Thursday, 9 October 2014

10 Things You Need to Know Before Traveling in Europe

1. Bathrooms, Washrooms, Toilets, Water Closets:
Whatever you want to call them, in Europe they are
sparse and usually cost money. Always carry around some small change so if the need arises your not stuck. (It also might benefit you to carry around tissue in case there's no toilet paper)
 
2. Pick Pocketing and Scamming is Prevalent:
I have watched so many TV shows or Documentaries that show just how easy it is for pick-pocketers to grab your wallet or money. Your job is to make it difficult or impossible. Use waist pouches, zippers, compartments or whatever you need to make sure you keep your things safe.

3. Cash is Easiest:
In Europe it is far easier to pay with cash rather than credit or debit cards. Also remember to let your bank know where you are going - sometimes they will lock your account if they see a purchase in another country without any knowledge that you are there - and it can be difficult to get it unlocked again.

4. You Can Not See It All:
There is so much to see and do in Europe - Do not except to do it all in one trip. Pick countries that are close together and do a little group of them or pick one country and do it well. The rule of thumb to do a city justice is usually minimum 3 nights in a city - I often do 2 nights - but I jam pack them and I am out from early in the morning until late at night. 

5. Taxis:
Taxis are costly and I couldn't tell you how many times in Europe the taxi driver got lost or had no clue where my hotel or hostel was. Make sure you agree or set a price before you get in - and show them the hotel address and ask if they know where that is before you give them your luggage. I have actually found it is easier to take public transit (trains or buses) in Europe.

 6. Electricity:
You will need to bring travel adapters to plug in your devices - the more adapters you bring the better! Laptops generally have built in voltage exchanges (don't quote me lol) but you definitely do not want to bring things like speakers, hair straighteners, hair dryers etc.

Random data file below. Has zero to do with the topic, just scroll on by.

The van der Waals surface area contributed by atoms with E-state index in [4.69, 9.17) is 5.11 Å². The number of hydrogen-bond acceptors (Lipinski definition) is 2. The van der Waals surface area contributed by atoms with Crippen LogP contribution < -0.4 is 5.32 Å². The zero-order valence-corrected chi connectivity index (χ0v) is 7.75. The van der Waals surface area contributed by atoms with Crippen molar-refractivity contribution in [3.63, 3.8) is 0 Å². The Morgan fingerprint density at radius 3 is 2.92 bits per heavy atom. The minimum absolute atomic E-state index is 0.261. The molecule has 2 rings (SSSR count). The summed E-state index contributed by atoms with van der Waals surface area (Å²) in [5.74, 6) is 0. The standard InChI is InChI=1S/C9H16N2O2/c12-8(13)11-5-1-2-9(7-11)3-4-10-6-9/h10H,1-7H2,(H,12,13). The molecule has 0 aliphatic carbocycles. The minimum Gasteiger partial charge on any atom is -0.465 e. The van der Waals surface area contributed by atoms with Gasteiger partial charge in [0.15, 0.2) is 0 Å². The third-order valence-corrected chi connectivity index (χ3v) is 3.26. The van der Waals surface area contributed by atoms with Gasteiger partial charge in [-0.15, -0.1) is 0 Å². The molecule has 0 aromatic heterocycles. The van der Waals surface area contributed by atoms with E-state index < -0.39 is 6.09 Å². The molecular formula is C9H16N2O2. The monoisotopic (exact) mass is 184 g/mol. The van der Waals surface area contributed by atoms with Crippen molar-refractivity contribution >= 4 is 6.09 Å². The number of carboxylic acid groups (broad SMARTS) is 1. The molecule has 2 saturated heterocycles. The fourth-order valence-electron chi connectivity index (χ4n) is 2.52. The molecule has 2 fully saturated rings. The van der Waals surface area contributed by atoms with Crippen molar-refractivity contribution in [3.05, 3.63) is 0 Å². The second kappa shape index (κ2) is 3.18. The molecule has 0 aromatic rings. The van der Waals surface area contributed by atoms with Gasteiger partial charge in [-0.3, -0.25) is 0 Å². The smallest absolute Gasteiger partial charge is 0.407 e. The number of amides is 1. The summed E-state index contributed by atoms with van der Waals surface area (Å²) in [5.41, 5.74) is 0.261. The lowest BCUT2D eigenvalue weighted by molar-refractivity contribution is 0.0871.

EU to UK to CDN just to charge an iphone!
7. Languages:
Or at least try - saying hello or please or thank you in the language of the country you are visiting is important. I often found that the more that I tried (even if i struggled) people were more helpful and responsive!

8.  Pack Light:
Many flights in Europe are carry-on only (or you can pay for check in luggage) and in most cases they will be weighed or measured (they must fit into their compartments at check-in or boarding) I found the carry on sizes to be smaller than in Canada and America so be careful and look up size restrictions. 



9. No Tour No Problem:
Most of Europe is easy to see on your own and at your own pace, plus it is much cheaper. However I always look at the one day or half day tours offered on Viator for any city I visit - and I try and pick things that I know would be a bit more difficult to get to. Leave all the walking distance things to do on your own.

10. Walking Tours:
Honestly there's not many cities in Europe that I have visited and not done a walking tour. They are usually free - but you are expected to tip at the end. I found they are the best way to get my barrings on a city - so they are usually the first thing I do and then afterwards I feel like I know my way around a bit more - plus you learn a lot of history and you can get great tips about local places to eat etc.

A picture of my walking tour group in Amsterdam

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